The director of education training and engagement in domestic violence for the Raleigh chapter, Stephanie Francis, said that domestic violence can begin among young teens around the age of 12. Red flags include an unhealthy amount of calls and texts, isolation from friends and family, and invasion of privacy into social media accounts.

The attorneys of Marshall & Taylor PLLC passionately work for the protection of domestic violence victims, and we may be able to help you out of a dangerous situation by seeking a restraining order. Call our offices at 919-833-1040 today to begin taking action.

Gregory Hardy still to be investigated by NFL despite case dismissal

Despite the dismissal of 26-year-old Carolina Panthers’ defensive end Gregory Hardy’s domestic violence case on February 9 in Charlotte, North Carolina, the National Football League has announced that it will still investigate the personal life of Hardy to find out if he violated the league’s personal-conduct policy, according to a report by the Las Vegas Review-Journal.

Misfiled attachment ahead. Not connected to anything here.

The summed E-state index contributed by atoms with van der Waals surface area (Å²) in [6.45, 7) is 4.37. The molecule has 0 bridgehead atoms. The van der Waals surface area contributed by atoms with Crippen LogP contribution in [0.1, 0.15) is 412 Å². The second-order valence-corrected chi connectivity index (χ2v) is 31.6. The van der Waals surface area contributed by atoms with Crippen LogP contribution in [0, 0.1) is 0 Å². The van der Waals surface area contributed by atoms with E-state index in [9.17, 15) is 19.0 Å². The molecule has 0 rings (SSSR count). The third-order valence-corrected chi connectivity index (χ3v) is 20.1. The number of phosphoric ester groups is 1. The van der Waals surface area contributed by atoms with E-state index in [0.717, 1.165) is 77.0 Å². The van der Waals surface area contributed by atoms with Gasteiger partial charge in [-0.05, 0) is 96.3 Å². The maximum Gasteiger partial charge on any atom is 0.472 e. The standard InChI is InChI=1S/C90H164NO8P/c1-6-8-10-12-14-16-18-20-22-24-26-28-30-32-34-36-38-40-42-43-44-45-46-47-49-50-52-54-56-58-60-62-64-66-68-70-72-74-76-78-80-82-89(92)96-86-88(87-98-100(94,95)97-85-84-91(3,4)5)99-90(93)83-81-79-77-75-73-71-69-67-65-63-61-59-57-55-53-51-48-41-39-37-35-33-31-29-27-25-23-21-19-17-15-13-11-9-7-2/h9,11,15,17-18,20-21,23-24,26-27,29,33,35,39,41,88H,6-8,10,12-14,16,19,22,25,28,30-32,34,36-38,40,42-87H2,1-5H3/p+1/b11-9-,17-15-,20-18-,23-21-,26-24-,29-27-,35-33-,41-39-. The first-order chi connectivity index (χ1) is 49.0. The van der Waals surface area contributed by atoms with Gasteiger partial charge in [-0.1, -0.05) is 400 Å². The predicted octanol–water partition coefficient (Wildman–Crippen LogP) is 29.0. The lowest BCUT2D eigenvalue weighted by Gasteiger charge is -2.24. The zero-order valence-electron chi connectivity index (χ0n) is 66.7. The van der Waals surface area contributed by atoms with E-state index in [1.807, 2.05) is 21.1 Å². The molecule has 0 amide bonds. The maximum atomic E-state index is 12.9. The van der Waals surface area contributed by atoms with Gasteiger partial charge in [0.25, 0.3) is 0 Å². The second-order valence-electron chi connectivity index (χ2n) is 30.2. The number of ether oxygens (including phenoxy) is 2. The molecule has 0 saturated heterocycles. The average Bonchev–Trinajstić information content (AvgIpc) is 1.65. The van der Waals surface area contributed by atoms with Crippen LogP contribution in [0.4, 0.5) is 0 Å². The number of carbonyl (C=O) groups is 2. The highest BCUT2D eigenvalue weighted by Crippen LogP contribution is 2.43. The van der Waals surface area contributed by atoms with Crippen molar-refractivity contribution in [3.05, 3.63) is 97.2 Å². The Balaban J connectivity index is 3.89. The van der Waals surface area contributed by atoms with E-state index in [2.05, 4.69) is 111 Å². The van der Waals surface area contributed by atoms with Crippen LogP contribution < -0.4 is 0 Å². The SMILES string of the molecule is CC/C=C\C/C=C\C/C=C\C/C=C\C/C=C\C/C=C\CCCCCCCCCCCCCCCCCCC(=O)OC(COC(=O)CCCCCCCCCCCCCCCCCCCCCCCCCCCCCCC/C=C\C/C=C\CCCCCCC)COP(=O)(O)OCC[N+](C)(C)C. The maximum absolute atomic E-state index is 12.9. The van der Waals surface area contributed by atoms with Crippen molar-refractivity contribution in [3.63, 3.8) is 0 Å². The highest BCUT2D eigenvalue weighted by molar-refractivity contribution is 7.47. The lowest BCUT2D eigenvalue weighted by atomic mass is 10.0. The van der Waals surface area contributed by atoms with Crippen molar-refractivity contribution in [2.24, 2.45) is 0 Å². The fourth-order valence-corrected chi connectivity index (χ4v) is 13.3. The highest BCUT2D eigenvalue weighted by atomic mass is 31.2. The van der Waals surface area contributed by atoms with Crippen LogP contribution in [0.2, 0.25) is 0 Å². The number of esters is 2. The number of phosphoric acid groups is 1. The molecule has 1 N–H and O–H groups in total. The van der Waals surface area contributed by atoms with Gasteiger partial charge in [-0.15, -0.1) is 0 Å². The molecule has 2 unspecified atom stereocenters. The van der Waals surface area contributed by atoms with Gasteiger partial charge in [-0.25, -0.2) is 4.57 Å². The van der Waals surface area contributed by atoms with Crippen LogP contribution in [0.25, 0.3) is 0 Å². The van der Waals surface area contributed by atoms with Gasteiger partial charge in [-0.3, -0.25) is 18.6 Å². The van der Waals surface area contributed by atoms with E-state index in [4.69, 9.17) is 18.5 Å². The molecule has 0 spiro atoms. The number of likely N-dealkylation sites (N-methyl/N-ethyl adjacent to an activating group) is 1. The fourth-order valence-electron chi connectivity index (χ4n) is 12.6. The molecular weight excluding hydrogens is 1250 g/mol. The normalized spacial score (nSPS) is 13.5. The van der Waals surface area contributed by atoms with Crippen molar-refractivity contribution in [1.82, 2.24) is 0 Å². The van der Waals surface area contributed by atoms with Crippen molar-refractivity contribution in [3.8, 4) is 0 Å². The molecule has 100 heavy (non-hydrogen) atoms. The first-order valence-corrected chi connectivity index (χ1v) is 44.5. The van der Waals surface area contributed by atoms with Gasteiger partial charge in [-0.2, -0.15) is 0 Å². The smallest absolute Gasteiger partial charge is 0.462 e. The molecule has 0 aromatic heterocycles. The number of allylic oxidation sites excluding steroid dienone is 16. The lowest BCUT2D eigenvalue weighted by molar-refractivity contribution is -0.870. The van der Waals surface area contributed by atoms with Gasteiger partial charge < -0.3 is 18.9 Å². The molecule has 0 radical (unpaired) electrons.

The case was reportedly dismissed because the prosecution panel was unable to get hold of Nicole Holder, the plaintiff in the case and Hardy’s ex-girlfriend, even after multiple tries to contact her via various media. Therefore, she was unable to testify against Hardy that day.

“Reliable information” from the district attorney’s office indicated that Holder and Hardy may have been able to come to a civil settlement agreement.

Hardy was convicted last year of assaulting and threatening Holder’s life and had appealed the ruling.

Our attorneys at Marshall & Taylor PLLC, in Raleigh handle family legal issues such as divorce, child custody and support, alimony, and even domestic violence. For more information on the kind of legal services we offer, you may call us at 919-833-1040 or visit our website.